Have you been invited to a free steak dinner, signed up for a drawing for a free prize or completed a questionnaire "inviting" fire protection salespeople to your home? You’re not alone. But, be careful you don’t eat a "free steak dinner" for the price of a whole side of beef. This invitation may cost you $2,000.
A big push in fire protection sales these days is heat detectors. But beware – don’t get burned by fire protection salespeople who oversell the truth. Some fire protection salespeople will try to convince you smoke detectors don’t work. These salespeople will say that most people die in fires from extreme heat, deadly gases and lack of oxygen, not smoke inhalation or flames. And, they will say that fire officials and associations endorse heat detectors instead of smoke detectors.
But what these salespeople do not tell you, but fire department officials will, is that smoke is the earliest detectable indicator in virtually all life-threatening fires in the home. In fact, the Federal Trade Commission has found that "heat detectors often provide no advance warning" and that "smoke detectors provide significantly earlier warning of potentially dangerous conditions resulting from a residential fire than do heat detectors." In addition, most national fire associations recommend smoke detectors over heat detectors for residential use. The minimum standard of safety is to place a smoke detector on each level of the house and outside of each sleeping area. Smoke detectors also are significantly less expensive, some costing only about $10 each.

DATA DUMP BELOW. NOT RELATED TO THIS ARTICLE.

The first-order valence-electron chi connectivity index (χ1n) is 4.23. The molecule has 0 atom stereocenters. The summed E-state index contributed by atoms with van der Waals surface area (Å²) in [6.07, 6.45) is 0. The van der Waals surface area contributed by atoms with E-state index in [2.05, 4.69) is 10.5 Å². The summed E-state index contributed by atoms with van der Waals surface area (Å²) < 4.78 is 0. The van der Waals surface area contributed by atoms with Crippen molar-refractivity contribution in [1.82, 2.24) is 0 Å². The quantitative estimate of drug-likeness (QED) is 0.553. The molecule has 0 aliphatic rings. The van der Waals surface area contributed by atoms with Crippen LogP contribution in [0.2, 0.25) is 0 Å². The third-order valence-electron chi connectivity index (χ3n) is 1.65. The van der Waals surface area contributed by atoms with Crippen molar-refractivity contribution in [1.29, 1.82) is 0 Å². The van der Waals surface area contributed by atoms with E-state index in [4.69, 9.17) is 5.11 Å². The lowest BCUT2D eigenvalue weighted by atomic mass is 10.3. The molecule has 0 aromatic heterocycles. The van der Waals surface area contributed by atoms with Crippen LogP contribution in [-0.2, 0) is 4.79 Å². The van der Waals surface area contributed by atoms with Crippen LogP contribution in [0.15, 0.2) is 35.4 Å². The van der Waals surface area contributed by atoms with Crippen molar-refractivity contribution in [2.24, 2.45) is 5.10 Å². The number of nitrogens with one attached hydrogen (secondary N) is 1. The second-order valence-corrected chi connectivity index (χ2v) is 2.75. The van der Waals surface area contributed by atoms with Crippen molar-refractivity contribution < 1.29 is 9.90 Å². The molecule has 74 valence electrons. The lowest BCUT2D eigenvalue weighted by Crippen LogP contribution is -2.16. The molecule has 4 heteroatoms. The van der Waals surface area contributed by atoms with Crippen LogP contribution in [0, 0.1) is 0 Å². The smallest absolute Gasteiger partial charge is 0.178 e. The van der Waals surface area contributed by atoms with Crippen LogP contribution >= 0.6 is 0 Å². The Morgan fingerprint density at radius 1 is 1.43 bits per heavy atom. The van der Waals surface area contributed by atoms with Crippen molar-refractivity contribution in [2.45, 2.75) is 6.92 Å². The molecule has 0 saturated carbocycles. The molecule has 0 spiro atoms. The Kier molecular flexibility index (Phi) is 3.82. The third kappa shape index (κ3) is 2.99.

It is true that heat detectors do not require batteries or electricity. But if you change smoke alarm batteries at least annually, check them monthly, and replace your smoke detectors every 10 years, smoke alarms should keep you safe.
If you are convinced you need a heat detector or you want smoke detectors, shop around. Pushy salespeople may charge $2,000 to $3,000 for their products and services while you may be able to purchase smoke detectors for your entire home for less than $50. Call your local fire department for advice on what to buy or where to buy it. Check local businesses for which products they sell and how much they cost. You may find a wide range in prices.
Don’t get burned by a pushy fire protection salesperson who is trying to alarm you by "blowing a lot of smoke." Protect your pocketbook while you’re protecting your home and family. Contact your local fire department at (701) 241-1540 or call the State Fire Marshal’s Office at (701) 328-5555 with your questions and concerns about your fire protection needs. You also may call the Consumer Protection Division toll free at 1-800-472-2600. You can count on professional firefighters, and remember, it’s always a good idea to do business with local, reputable businesses.
The Attorney General’s Consumer Protection Division investigates allegations of misleading or deceptive practices in the marketplace. Investigators also mediate individual complaints against businesses. If you have a consumer problem or question, call the Consumer Protection Division at 328-3404, 328-3409 (TDD), or toll free at 1-800-472-2600.
Information on this page was provided by the North Dakota Attorney General's Office.